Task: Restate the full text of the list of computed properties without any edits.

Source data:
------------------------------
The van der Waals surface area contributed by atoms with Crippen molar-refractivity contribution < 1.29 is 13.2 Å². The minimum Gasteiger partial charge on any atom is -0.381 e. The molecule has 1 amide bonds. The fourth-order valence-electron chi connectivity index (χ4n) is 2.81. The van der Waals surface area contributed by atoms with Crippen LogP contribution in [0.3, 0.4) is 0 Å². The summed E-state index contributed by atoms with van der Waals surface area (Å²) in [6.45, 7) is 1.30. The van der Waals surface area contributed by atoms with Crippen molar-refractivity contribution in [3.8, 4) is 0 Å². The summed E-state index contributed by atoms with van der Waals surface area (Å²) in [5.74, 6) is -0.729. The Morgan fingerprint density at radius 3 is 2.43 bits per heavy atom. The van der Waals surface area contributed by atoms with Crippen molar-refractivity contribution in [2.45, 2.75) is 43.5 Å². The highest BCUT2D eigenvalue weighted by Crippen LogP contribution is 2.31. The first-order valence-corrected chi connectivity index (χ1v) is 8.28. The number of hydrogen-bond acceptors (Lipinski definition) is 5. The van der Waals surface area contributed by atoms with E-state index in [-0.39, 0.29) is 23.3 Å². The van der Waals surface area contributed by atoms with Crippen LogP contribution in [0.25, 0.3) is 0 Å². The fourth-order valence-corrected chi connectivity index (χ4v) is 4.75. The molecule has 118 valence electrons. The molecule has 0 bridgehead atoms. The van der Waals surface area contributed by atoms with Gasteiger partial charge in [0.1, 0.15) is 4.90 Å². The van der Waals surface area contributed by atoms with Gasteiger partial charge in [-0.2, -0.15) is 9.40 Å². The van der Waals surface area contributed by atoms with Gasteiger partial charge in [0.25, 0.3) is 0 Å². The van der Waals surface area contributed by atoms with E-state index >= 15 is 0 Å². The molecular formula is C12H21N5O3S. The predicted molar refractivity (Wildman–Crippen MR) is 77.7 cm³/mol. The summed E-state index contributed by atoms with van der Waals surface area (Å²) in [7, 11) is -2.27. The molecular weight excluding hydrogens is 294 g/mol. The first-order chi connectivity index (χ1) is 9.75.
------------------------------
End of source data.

The van der Waals surface area contributed by atoms with Crippen molar-refractivity contribution < 1.29 is 13.2 Å². The minimum Gasteiger partial charge on any atom is -0.381 e. The molecule has 1 amide bonds. The fourth-order valence-electron chi connectivity index (χ4n) is 2.81. The van der Waals surface area contributed by atoms with Crippen LogP contribution in [0.3, 0.4) is 0 Å². The summed E-state index contributed by atoms with van der Waals surface area (Å²) in [6.45, 7) is 1.30. The van der Waals surface area contributed by atoms with Crippen molar-refractivity contribution in [3.8, 4) is 0 Å². The summed E-state index contributed by atoms with van der Waals surface area (Å²) in [5.74, 6) is -0.729. The Morgan fingerprint density at radius 3 is 2.43 bits per heavy atom. The van der Waals surface area contributed by atoms with Crippen molar-refractivity contribution in [2.45, 2.75) is 43.5 Å². The highest BCUT2D eigenvalue weighted by Crippen LogP contribution is 2.31. The first-order valence-corrected chi connectivity index (χ1v) is 8.28. The number of hydrogen-bond acceptors (Lipinski definition) is 5. The van der Waals surface area contributed by atoms with E-state index in [-0.39, 0.29) is 23.3 Å². The van der Waals surface area contributed by atoms with Crippen LogP contribution in [0.25, 0.3) is 0 Å². The fourth-order valence-corrected chi connectivity index (χ4v) is 4.75. The molecule has 118 valence electrons. The molecule has 0 bridgehead atoms. The van der Waals surface area contributed by atoms with Gasteiger partial charge in [0.1, 0.15) is 4.90 Å². The van der Waals surface area contributed by atoms with Gasteiger partial charge in [-0.2, -0.15) is 9.40 Å². The van der Waals surface area contributed by atoms with Gasteiger partial charge in [0.25, 0.3) is 0 Å². The van der Waals surface area contributed by atoms with E-state index >= 15 is 0 Å². The molecular formula is C12H21N5O3S. The predicted molar refractivity (Wildman–Crippen MR) is 77.7 cm³/mol. The summed E-state index contributed by atoms with van der Waals surface area (Å²) in [7, 11) is -2.27. The molecular weight excluding hydrogens is 294 g/mol. The first-order chi connectivity index (χ1) is 9.75.